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It Ain't Fantasy Without a Little Fascism, or Why Neville Was the Real Hero of 'Harry Potter'

By Steven Lloyd Wilson | Think Pieces | March 6, 2014 |

By Steven Lloyd Wilson | Think Pieces | March 6, 2014 |

Once upon a time, a very special snowflake was born. He or she grew up right and tall, suffered many hardships, but ultimately prevailed, becoming the foretold hero that saved the land. There was this prophecy, you see. The chosen one would come and make everything better. What made them the chosen one? Well certainly not anything that they actually did, that’s so middle class. No, our snowflake was born and destined for greatness. Why? Oh because the mantle of the gods settled on him in the cradle, or her mom was secretly knocked up by the last king, or a dozen other reasons that boil down to being born with it. Maybe it’s Maybelline, but the bottom line is that our snowflake was special because he or she wasn’t actually something so mundane as a normal person. No, there was special destiny sauce injected in utero, and from there the future was charted.

All stories are morality plays on a meta level because of the decisions that go into the rationale for why the hero is the hero. Why among the million other villagers toiling in the dark lands is this the one who matters? This is the one who doesn’t die of scurvy or get whipped to death by goblins or die tragically in the rain of arrows after a sudden but inevitable betrayal? The simplest answer is sort of the boring trivial one: we follow this one as protagonist, because otherwise the damned story would be too short and kind of pointless. In other words, if the protagonist isn’t the one who wins, he wouldn’t be the protagonist in the first place.

Okay, so granted, storytellers choose a protagonist out of all the potential characters in a world so that way the story can be told, so that way our eye is on the one who wins, barring the edge cases like George R.R. Martin. But the reason why that particular person is the protagonist says something about what we value in people, and also about what we see as the definition of justice in the universe.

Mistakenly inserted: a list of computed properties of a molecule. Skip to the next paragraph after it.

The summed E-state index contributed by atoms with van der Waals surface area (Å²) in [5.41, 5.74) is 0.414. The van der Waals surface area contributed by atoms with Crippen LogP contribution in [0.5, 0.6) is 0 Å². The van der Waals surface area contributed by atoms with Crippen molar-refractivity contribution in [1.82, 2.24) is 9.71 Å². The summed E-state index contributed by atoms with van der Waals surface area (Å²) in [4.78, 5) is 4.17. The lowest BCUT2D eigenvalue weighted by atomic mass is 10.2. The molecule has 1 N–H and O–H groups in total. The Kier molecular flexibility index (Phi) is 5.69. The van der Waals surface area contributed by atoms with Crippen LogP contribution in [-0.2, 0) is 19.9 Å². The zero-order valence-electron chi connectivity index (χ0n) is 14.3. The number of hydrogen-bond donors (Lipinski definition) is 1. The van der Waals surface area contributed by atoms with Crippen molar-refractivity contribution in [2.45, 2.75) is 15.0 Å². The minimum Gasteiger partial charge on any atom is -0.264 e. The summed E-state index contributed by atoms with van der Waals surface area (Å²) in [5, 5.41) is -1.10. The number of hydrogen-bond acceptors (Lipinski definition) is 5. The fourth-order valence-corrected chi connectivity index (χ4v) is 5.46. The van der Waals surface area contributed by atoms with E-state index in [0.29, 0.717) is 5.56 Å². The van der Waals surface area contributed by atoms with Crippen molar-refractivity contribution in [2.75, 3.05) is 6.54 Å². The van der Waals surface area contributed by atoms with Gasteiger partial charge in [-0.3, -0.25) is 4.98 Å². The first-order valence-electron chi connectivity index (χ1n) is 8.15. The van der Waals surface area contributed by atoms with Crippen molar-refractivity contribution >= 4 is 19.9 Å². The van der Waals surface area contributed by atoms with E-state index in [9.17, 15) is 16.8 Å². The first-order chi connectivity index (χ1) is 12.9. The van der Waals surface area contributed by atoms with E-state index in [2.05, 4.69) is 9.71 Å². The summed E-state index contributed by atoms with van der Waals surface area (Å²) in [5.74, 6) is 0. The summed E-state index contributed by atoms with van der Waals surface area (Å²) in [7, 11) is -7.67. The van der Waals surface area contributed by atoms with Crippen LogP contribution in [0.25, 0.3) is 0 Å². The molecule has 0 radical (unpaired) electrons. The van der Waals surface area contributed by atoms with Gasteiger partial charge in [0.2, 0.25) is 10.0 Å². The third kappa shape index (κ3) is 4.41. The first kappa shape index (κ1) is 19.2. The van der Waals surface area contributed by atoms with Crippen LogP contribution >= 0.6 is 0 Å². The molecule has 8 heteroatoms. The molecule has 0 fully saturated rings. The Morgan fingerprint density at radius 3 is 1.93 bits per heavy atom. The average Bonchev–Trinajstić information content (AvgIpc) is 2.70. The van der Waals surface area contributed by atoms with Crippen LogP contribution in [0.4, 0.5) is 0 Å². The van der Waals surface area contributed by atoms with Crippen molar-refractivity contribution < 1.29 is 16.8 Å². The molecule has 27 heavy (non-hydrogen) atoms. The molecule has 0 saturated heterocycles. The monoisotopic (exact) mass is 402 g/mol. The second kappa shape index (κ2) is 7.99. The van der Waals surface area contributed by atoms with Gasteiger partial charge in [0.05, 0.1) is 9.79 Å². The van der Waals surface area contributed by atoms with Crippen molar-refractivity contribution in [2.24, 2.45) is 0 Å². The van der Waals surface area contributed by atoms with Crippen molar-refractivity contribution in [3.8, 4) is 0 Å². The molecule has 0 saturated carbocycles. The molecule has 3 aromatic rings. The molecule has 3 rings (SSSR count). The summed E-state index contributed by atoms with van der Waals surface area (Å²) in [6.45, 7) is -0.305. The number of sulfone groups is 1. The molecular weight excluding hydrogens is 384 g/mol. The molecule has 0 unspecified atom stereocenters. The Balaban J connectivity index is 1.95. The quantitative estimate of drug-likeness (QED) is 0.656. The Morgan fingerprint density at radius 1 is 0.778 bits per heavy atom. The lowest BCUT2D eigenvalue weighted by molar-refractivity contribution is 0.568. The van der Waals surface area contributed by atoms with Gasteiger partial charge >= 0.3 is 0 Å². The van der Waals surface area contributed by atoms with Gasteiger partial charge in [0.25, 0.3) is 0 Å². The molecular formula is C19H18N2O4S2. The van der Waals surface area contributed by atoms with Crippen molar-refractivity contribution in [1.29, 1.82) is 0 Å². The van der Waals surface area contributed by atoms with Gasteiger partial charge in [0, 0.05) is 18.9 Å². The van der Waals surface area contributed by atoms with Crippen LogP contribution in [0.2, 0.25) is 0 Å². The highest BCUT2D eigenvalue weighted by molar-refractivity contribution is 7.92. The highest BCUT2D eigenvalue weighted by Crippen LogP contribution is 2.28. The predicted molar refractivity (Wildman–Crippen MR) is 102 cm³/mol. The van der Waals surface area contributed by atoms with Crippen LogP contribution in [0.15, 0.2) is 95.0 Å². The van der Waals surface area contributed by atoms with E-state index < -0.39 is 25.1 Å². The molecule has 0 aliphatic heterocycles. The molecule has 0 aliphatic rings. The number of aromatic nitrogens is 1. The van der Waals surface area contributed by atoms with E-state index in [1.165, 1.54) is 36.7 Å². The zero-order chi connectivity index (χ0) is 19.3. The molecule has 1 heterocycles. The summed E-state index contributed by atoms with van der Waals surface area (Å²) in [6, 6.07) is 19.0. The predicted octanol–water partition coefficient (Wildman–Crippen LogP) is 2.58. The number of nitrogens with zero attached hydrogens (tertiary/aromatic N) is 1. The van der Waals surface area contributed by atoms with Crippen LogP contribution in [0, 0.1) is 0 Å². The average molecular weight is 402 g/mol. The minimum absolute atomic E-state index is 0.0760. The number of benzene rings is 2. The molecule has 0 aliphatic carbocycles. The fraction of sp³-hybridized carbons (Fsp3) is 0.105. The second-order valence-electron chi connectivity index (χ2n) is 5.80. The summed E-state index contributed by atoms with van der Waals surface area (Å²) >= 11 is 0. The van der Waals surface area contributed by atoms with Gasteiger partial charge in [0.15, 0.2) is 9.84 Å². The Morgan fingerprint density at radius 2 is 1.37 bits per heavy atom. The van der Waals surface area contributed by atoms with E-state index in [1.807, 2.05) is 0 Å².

Stories, even in our cynical, post-ironic age, are the ways that we make sense of the universe, the way that we add some narrative logic to sweeping events that change the world. When we say that the good guys win, there’s an implicit judgment of justice going on there. We’re saying that these people, in this category, won and that is an inherently good thing. So which people those are says a hell of a lot about who we are and what we care about.

Is it the most intelligent? The most empathetic? The best warrior? The trickiest? The luckiest? If we posit that the good guys win, the reason that they win matters. The reason that one of them in particular is the hero matters even more. Because it is us saying that what makes a person special, what makes a person a hero and favored in the eyes of the universe is this specific quality. Stories that work on the assumption that the good guys should win are firmly based on the belief in a just universe. And so the source of their victory, the reason for their specialness, is inseparable from what we believe the justice of a just universe is based upon.

This can lead to all sorts of richness in stories: anti-heroes are based on the premise that the universe itself isn’t just, that it takes evil to beat evil. Stories in which the hero is defined by her luck are ones positing a universe that is random. Certain individuals who we shall not bother slurring here are drawn to worlds in which the ability to exercise the most perfect violence is what makes an individual the chosen one. And there’s little surprise that geek culture in science fiction tends to revolve around those who are special because of their intelligence. Religious stories will make the special one the one with the most faith.

But fantasy, perhaps by virtue of its repeated use of settings mimicking medieval Europe, has a particular fetish for a particular type of chosen one. Fantasy has an epidemic of inherited specialness, of the reason that this person is the singular individual who can be the mighty hero is simply a matter of birth. They are the secret heir of the king, the one prophesized to be born, the boy who lived. Their specialness is none of their own doing, but merely an artifact whether directly or indirectly of whose sperm happened to find whose egg. It’s not universal. China Mieville’s protagonists are written from an explicitly socialist perspective, tearing down these old feudalistic values. And J.R.R. Tolkien, great granddaddy of the genre, his protagonist was chosen basically because Gandalf had a hunch while packing his pipe.

The reason this matters is that it’s a terribly anti-democratic way of looking at justice in the universe. Who can we turn to in order to save the world? Well not a normal person, let’s find someone who looks normal but fell out of a queen’s uterus twenty years ago. Right. We can do better than that, because that doesn’t line up with what most of us actually think is implied by a just universe.

Or to sum it up: sod off Harry, Neville was the real hero.

Steven Lloyd Wilson is a hopeless romantic and the last scion of Norse warriors and the forbidden elder gods. His novel, ramblings, and assorted fictions coalesce at You can email him here and order his novel here.

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Steven Lloyd Wilson is the sci-fi and history editor. You can email him here or follow him on Twitter.